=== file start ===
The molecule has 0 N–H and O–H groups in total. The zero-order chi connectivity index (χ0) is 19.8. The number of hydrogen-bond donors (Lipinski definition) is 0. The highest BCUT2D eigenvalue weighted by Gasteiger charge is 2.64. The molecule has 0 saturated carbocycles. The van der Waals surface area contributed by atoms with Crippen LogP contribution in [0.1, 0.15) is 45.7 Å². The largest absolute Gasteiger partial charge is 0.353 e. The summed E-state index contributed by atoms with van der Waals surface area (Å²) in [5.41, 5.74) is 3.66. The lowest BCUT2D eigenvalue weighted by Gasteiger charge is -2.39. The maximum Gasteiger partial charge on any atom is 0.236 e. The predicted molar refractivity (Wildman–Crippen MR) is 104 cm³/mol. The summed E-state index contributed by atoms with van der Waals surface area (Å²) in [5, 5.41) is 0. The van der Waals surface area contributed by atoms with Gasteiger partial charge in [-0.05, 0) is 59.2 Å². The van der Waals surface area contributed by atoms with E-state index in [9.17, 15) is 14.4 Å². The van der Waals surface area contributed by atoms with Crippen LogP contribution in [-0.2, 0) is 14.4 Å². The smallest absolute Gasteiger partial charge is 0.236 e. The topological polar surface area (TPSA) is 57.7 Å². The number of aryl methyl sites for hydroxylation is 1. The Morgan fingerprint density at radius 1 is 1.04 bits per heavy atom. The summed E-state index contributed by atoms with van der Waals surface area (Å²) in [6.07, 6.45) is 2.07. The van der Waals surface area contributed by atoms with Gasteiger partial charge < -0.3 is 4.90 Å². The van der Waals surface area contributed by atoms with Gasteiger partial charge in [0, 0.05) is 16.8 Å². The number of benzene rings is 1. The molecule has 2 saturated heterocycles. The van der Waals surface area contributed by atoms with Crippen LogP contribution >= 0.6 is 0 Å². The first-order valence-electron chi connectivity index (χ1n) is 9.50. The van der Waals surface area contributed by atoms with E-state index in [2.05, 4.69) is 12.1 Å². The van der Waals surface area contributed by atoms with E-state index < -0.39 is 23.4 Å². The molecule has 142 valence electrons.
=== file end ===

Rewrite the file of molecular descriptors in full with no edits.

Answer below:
The molecule has 0 N–H and O–H groups in total. The zero-order chi connectivity index (χ0) is 19.8. The number of hydrogen-bond donors (Lipinski definition) is 0. The highest BCUT2D eigenvalue weighted by Gasteiger charge is 2.64. The molecule has 0 saturated carbocycles. The van der Waals surface area contributed by atoms with Crippen LogP contribution in [0.1, 0.15) is 45.7 Å². The largest absolute Gasteiger partial charge is 0.353 e. The summed E-state index contributed by atoms with van der Waals surface area (Å²) in [5.41, 5.74) is 3.66. The lowest BCUT2D eigenvalue weighted by Gasteiger charge is -2.39. The maximum Gasteiger partial charge on any atom is 0.236 e. The predicted molar refractivity (Wildman–Crippen MR) is 104 cm³/mol. The summed E-state index contributed by atoms with van der Waals surface area (Å²) in [5, 5.41) is 0. The van der Waals surface area contributed by atoms with Gasteiger partial charge in [-0.05, 0) is 59.2 Å². The van der Waals surface area contributed by atoms with E-state index in [9.17, 15) is 14.4 Å². The van der Waals surface area contributed by atoms with Crippen LogP contribution in [-0.2, 0) is 14.4 Å². The smallest absolute Gasteiger partial charge is 0.236 e. The topological polar surface area (TPSA) is 57.7 Å². The number of aryl methyl sites for hydroxylation is 1. The Morgan fingerprint density at radius 1 is 1.04 bits per heavy atom. The summed E-state index contributed by atoms with van der Waals surface area (Å²) in [6.07, 6.45) is 2.07. The van der Waals surface area contributed by atoms with Gasteiger partial charge < -0.3 is 4.90 Å². The van der Waals surface area contributed by atoms with Gasteiger partial charge in [0, 0.05) is 16.8 Å². The number of benzene rings is 1. The molecule has 2 saturated heterocycles. The van der Waals surface area contributed by atoms with Crippen LogP contribution >= 0.6 is 0 Å². The first-order valence-electron chi connectivity index (χ1n) is 9.50. The van der Waals surface area contributed by atoms with E-state index in [2.05, 4.69) is 12.1 Å². The van der Waals surface area contributed by atoms with E-state index < -0.39 is 23.4 Å². The molecule has 142 valence electrons.